Garden Track: ground level or raised?

Discussion in 'G / O / S Scale Model Trains' started by Meiriongwril, Sep 8, 2008.

  1. Meiriongwril

    Meiriongwril Member

    For Garden railroaders, what d'ya feel are the pros and cons of ground level versus raised track? I'm starting an SM32 (i.e. 1:19 16mm scale) garden railway, and would prefer to have raised track - but would like to hear the arguments!
    As some of the locos are live steam, I'd like to do the raising of steam on a higher level to aid in the various adjustments to be made!
    For those choosing raised track - which system of raising the track bed is best?
  2. TrainNut

    TrainNut Ditat Deus

    I'm in the process of bulding a raised layout in the backyard. I'm lining it with 4x4's (side by side vertical) to create the border and then I'm going to back fill it with lots n lots of dirt for 18" of vertical rise.
  3. oldtamiyaphile

    oldtamiyaphile New Member

    When I eventually build my line, I want to be able to enjoy it for as long as possible. If I make it to 80+ years of age my joints will surely thank me for elevating, or failing that, excavating access points in.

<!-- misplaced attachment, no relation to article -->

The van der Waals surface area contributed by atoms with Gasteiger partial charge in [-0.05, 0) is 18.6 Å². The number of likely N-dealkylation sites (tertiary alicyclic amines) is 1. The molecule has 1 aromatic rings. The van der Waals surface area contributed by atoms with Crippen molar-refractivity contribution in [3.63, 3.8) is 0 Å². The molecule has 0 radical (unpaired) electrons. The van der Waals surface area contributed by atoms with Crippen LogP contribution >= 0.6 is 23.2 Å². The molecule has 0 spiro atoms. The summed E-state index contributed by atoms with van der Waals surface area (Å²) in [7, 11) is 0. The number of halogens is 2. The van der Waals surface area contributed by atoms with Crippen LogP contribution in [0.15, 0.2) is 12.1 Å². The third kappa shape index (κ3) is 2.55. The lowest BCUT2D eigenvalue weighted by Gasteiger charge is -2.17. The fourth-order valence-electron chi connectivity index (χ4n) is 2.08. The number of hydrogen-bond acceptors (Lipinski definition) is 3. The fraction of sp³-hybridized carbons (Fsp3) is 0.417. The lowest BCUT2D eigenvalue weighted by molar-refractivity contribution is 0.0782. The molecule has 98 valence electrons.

Plus trains look so cool at (closer to) eye level.
  4. gbbari

    gbbari New Member

    Garden layout: ground level or raised

    While the original question was asked in 2008 and the decision probably already made - here is my 2 cents.

    If you are truly looking for a garden railroad where the garden is the priority and the railroad designed to compliment the garden, then whatever garden design you prefer should rule the day. If you PREFER a raised garden whether or not you have trains, go for it. But if your gardening angel is telling you to keep it at ground level then that's where the trains should go too.

    Having said that, there is sage advise here about getting older and the physical limitations that often come with advancing years. Not only is bending down more difficult, but eyesight often suffers such that seeing and working with details on anything much below your line of sight is difficult at best and near impossible at worst. So if you can design a raised garden that meets your gardening aspirations, it will be far easier to add trains and related scenery.

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